An easy, stripped-down way to think of the neural networks approach is to think of how human babies learn about the world: by feeling their way through it using their five senses, making mistakes, remembering those mistakes and implementing corrections accordingly. A collection of these corrections is what we describe as ‘common-sense’. In the same way, data about the world is fed into a computer program, with the goal of training the program to understand how the world works. For example, how is the camera on our phones able to recognise a human face when it spots one? Well, to answer crudely, by feeding the software millions (or even billions) of labelled data of human faces.
So, as more computing power and data became readily available, AI researchers and their algorithms leaned towards the neural networks approach, employing technical breakthroughs in AI tools, such as Deep Learning, to upend the world as we know it.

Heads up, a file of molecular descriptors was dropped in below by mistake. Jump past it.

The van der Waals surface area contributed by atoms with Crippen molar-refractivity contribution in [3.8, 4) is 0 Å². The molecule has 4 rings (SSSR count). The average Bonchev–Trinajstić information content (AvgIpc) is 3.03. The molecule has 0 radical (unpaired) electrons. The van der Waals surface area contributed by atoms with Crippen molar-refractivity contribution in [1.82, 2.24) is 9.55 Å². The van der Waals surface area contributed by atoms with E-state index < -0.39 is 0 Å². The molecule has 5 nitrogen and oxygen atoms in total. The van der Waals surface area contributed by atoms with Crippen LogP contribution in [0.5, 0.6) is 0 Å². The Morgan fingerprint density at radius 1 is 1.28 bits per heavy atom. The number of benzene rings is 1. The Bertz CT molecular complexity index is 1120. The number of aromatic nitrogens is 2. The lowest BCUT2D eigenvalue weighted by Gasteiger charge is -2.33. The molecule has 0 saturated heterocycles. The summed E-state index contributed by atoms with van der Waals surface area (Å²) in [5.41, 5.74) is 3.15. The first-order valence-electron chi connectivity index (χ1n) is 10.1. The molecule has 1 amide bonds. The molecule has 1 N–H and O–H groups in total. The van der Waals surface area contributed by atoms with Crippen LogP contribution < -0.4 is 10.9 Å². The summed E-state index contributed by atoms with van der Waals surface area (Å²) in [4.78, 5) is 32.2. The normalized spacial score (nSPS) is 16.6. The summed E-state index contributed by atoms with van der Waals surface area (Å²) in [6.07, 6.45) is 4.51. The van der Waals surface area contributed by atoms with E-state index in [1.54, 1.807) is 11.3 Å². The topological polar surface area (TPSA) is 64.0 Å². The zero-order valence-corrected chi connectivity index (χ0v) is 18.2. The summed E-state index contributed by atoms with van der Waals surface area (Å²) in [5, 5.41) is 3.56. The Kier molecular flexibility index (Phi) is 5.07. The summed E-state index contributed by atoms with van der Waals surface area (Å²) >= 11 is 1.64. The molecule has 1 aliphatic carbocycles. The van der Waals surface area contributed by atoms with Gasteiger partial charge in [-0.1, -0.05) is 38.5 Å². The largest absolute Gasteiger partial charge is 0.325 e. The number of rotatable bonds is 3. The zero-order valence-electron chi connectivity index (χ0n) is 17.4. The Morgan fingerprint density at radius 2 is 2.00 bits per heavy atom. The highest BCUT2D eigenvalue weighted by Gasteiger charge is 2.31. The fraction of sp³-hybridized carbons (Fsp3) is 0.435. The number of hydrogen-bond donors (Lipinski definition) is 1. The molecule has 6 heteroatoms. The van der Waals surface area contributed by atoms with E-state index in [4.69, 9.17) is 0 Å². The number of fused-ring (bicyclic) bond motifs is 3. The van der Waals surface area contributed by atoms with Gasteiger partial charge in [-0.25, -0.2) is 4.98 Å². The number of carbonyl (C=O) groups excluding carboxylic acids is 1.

AI’s grim reputation as the instigator of technology – robots – that will wipe out the human race is still very much in the realm of science fiction, despite dire warnings from eminent personalities like Elon Musk and Stephen Hawkings. What we should be afraid of, Lee tells us in AI Superpowers, is the impact the technology will have on the global jobs market. He asks a profound question, “When machines can do everything that we can, what does it mean to be human?”
There is good reason, of course, to believe that the efficiencies brought about by the AI revolution will not just take away jobs but create new ones, just as it happened with the steam engine, electricity and the computer revolution. But Lee carefully dispels this notion, noting the breakneck speed at which AI is transforming entire industries. “Whereas the industrial revolution took place across several generations, the AI revolution will have a major impact within one generation,” he writes.
This speed is as a result of many factors: globalization, openness and transparency within the AI academic community and the input of one country that didn’t participate in the industrial revolution: China.
China’s technology scene used to be famous for its copycat syndrome. But that reputation is gradually being scrubbed off as the country enters a new era of upgrading its technology ambitions. And this is important, as the country represents almost one-fifth of the world’s population and is now the second biggest economy in the world. If it is now an active player on the AI scene, then the world’s brainpower has literally multiplied.